Green was charged with four
counts of bribery and one of con-
spiring to receive a bribe. He has
been charged with accepting a
$2,000 bribe and consenting to
receive two $10,000 and another
for $2,000. If convicted, Green
could receive five years in prison
for each bribery count and three
years for the conspiracy charge.
Green's participation in the FBI
probe, dubbed Colcor, became
known when the grand jury
released written presentments that
accused Green of the crimes.
Wake County acting district at-
torney C. Colon Willoughby was
instructed to study the facts and
decide if an indictment was
necessary.
A transcript of a secretly-
recorded conversation between
Green and an undercover FBI
agent was released Thursday by
the Favetteville Times. In the
transcript, Green discusses several
ways in which the agent, posing as
a businessman, can make illegal
contributions to Green's 1984
gubernatorial campaign.
Green's case will be treated like
all the other cases, Willoughby
said. Chief prosecuter in the case
James Blackburn said he would
expedite the proceedings.
about .social and personal
transformation. He elaborated on
the expansion of one's con-
sciousness in order to achieve
enlightenment and discover one's
essential self. "While trying to
come up with new solutions, we
have to come to a more fun-
damental understanding of
ourselves and our species Stone
said.
Charles Coble, dean of the
School of Education, spoke about
the impact of radical movements
on the mainstream of our culture.
He noted that the two most
significant radical movements of
the past 20 years have been the
radical left movement of the 60s
and the radical right movement of
the 80s.
Art Haney, an art professor,
stressed the need for individuals
to think through issues and decide
at what level they can be most ef-
fective. He stressed that nothing
can be accomplished in improving
society without a firm commit-
ment.
Other speakers on the program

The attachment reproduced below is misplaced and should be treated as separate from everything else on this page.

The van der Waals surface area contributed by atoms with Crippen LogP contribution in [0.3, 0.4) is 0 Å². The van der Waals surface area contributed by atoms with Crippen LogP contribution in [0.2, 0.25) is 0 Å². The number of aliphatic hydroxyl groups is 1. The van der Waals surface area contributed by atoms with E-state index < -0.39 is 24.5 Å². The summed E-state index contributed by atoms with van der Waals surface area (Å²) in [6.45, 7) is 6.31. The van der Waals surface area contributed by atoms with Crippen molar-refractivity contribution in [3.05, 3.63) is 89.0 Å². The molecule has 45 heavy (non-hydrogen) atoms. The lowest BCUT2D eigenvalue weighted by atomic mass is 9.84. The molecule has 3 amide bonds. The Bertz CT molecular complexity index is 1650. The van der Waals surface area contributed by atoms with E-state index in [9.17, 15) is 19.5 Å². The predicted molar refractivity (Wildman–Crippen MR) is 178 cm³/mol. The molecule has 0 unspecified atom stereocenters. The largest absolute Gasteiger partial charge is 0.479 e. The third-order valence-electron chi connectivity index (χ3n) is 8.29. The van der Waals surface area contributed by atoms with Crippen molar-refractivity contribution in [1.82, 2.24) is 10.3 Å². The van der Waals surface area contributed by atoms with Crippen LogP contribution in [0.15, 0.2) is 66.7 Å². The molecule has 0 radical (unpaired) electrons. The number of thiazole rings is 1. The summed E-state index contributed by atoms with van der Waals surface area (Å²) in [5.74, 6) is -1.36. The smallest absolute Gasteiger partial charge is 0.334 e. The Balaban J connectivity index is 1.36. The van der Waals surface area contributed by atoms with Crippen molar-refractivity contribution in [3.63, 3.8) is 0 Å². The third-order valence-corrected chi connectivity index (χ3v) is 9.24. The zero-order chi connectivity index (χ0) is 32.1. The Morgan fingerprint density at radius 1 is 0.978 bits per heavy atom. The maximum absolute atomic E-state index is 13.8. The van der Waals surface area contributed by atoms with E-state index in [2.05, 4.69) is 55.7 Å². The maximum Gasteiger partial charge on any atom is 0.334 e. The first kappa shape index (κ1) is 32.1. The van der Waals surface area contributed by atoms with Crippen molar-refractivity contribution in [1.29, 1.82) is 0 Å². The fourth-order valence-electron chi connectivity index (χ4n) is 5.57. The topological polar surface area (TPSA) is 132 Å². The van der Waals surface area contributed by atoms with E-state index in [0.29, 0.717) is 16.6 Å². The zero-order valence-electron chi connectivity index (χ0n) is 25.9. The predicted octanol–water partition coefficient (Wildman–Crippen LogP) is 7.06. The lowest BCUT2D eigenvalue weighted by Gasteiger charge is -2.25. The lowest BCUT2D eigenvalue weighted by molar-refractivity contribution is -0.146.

were Roy Schaal, co-op advisor
for the Rural Fund for Develop-
ment, who spoke about farming
cooperatives. Lokenath Debnath.
professor of mathematics atldi
ed the topic. "Mathematics and
Human Needs and medical dot
tor Albert Warshauer spoke abou
the United Nations and all
natives.
The Solstice Teach-In wa
dinated by retired math profc
Carroll Webber with assists
from Bennie Roundtree. Souih
Christian Leadership Confcu
coordinator.
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Mie �aat (EarnHman
Serving the East Carotin campus community since 1925
Fielding Miller. ����,
Mike Hughes, mmnmam
WAVERLY MERRITT. DvTCior of Adytum,
Hunter Fisher, 8M���MglMr
ALI AFRASHTEH. cmfci .m.�
Stephanie Groon, - - � ua
Clay Thornton, rft��s-p�rvwK
Cindy Pleasants. ��, ��
Greg Rideout, vw &,�
CARLYN EBLRT, Entertainment Editor
Lizanne Jennings, ��.
David Gordon, production Manager
June 22. 1983
Opinion
Page 4
Reaganomics
Plan Showing Signs Of Promise
Despite widespread fears and
criticisms of how the Reagan ad-
ministration is handling the United
States' economic woes, recent
statistics indicate that the presi-
dent's plan for economic recovery
is at least beginning to work.
For instance, according to a
Commerce Department report
released Monday, Americans got a
1.2-percent income boost in May.
That marked the biggest increase
in nearly two years. Commerce
Secretary Malcolm Baldridge was
delighted with the most recent
statistics, adding that the increases
"will fuel further vigorous
economic growth this summer
In addition, original predictions
about the gross national product
� the broadest measure of
economic activity � for the second
quarter of 1983 have risen from a
conservative annual estimate of 3.4
percent to a promising 7.5 percent.
Also, with the resurgence of de-
mand in American production,
especially in the U.S. automobile
and housing industries, unemploy-
ment figures have dropped con-
siderably in recent weeks.
And finally, a combination of
lower inflation, a rapidly growing
money supply and tax cuts for
businesses and individuals � in-
cluding the reduction in personal
income tax rates scheduled to take
effect July 1 � are pushing the
United States economy further and
further toward recovery.
What all these numbers and
figures mean, plain and simple, is
that for the first time in the last
few years, the American economy
BELIEVE ME MV NEW
AMBASSADOR TO
CENTRAL AMERICA
ISNOTAGET-T0U6H
POLICY CHANGE ,�
is actually showing a fairly consis-
tent pattern toward reasonable
economic stabilization.
A good deal of credit must go
out to the Reagan administration,
or more precisely, to federal
Reserve Board Chairman Paul
Volcker, who was just reappointed